Section 3:4 of the NCBAL act gives the association the right “to organize, conduct, administer and evaluate candidates or applicants wishing to engage in and practice brokerage activities in order to standardize the profession. It shall administer tests to all persons or applicants wishing to practice brokerage activities and to be members of the association and also submit who be qualified individuals to the Minister of Finance for professional licensing.”

He called on his members to be calm as the leadership puts to bed “this unfortunate situation that is serving as a distraction to them. We want to tell our members not to be deterred, because these are just mere radio announcements. We are not worried about that.”

Also speaking, the vice president of the association, James Hinneh, reiterated that the NCBAL is not just a mere entity, “in that the act that was established by our honorable legislature give us the responsibility to be the sole operator of the clearing and forwarding business, every customs related document that enters the customs system should and must pass through the National Customs Brokers Association of Liberia (NCBAL).”

“The LRA and NCBAL are two separate entities, created by the same legislature for specific and distinct functions. Our function is to do clearing and forwarding and to supervise the clearing and forwarding business,” he said.

“Their (LRA’s) function is to give us license to make it proper through the government; they are the ones responsible to give us license, and we are the ones charged with the responsibility to create brokers and determine who becomes a broker and forward those names to LRA for their own licensing procedure. But in recent times, there are rumors circulating in the public that LRA is certificating individuals.”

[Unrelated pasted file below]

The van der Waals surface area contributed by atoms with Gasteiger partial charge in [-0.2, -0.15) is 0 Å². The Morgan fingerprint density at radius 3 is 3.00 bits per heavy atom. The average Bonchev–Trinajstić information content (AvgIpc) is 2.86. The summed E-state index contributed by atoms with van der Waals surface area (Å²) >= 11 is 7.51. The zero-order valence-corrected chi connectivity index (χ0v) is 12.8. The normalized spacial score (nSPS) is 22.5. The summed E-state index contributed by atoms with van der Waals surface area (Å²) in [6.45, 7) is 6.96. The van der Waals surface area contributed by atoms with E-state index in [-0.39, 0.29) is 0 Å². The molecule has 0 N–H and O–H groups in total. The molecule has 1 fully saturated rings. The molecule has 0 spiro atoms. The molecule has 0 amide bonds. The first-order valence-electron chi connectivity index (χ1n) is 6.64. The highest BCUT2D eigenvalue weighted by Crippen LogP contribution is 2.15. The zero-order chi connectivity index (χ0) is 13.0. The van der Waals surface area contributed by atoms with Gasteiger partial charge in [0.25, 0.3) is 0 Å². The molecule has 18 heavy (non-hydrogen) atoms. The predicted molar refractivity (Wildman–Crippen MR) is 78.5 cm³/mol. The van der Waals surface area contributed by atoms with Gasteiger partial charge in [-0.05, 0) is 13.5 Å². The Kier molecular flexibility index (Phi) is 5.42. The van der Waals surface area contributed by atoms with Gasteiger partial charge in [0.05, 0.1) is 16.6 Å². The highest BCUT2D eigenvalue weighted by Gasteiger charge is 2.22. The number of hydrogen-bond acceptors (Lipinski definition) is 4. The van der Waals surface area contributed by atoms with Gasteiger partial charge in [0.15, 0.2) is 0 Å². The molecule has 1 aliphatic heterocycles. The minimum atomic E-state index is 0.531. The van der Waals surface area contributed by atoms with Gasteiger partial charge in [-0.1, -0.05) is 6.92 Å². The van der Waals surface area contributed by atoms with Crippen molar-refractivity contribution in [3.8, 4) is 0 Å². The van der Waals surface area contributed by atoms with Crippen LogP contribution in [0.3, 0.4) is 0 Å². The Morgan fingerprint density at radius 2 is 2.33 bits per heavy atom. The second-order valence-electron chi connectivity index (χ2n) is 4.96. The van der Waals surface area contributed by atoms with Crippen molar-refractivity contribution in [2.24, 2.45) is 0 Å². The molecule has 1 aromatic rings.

When contacted, D. Kaihenneh Sengbeh, the communications, media and public affairs manager at the LRA, clarified to the Daily Observer that the two institutions were each created under an act of the National Legislature, but said that the LRA is not violating the act that created the NCBAL.

“If any issue, they do not understand what is in the act. They should have come to us to see how best we can tell them about how the process is going on, because LRA has the authority to license brokers and individuals as mandated by section 1500 of the Liberia Revenue Code (LRC) and section 21(1) (a) & (b) of the LRA Act of 2013,” Sengbeh said.

He said the purpose of the LRA licensing customs brokers and individuals is to promote professionalism, integrity, and accountability in the business of customs brokerage in Liberia.

Quoting the relevant sections of the LRC, Sengbeh concluded: “Section 1500 of Liberia Revenue Code (the “Code”) authorizes the promulgation of regulations for ‘the licensing as customs brokers of persons of good moral character, and of corporations, associations and partnership’ including requiring ‘as a condition to the granting of any license, the showing of such facts as…may be deemed advisable as to the qualifications of the applicant to render valuable service to importers and exporters.

“Upon this regulation becoming effective [and subject to the transitional period provided hereunder], every business, corporation, partnership or natural person operating or seeking to operate and carry on commercial business as customs broker shall be required to apply for, obtain, and remain in possession of a valid customs broker license issued by the LRA.

“No person shall transact business as a customs broker without a license granted in accordance with the provisions of this regulation, provided that this requirement shall not be construed to require a license in the case of any person clearing goods or transacting business pertaining to his own importations and our action is in the act that created the revenue code.”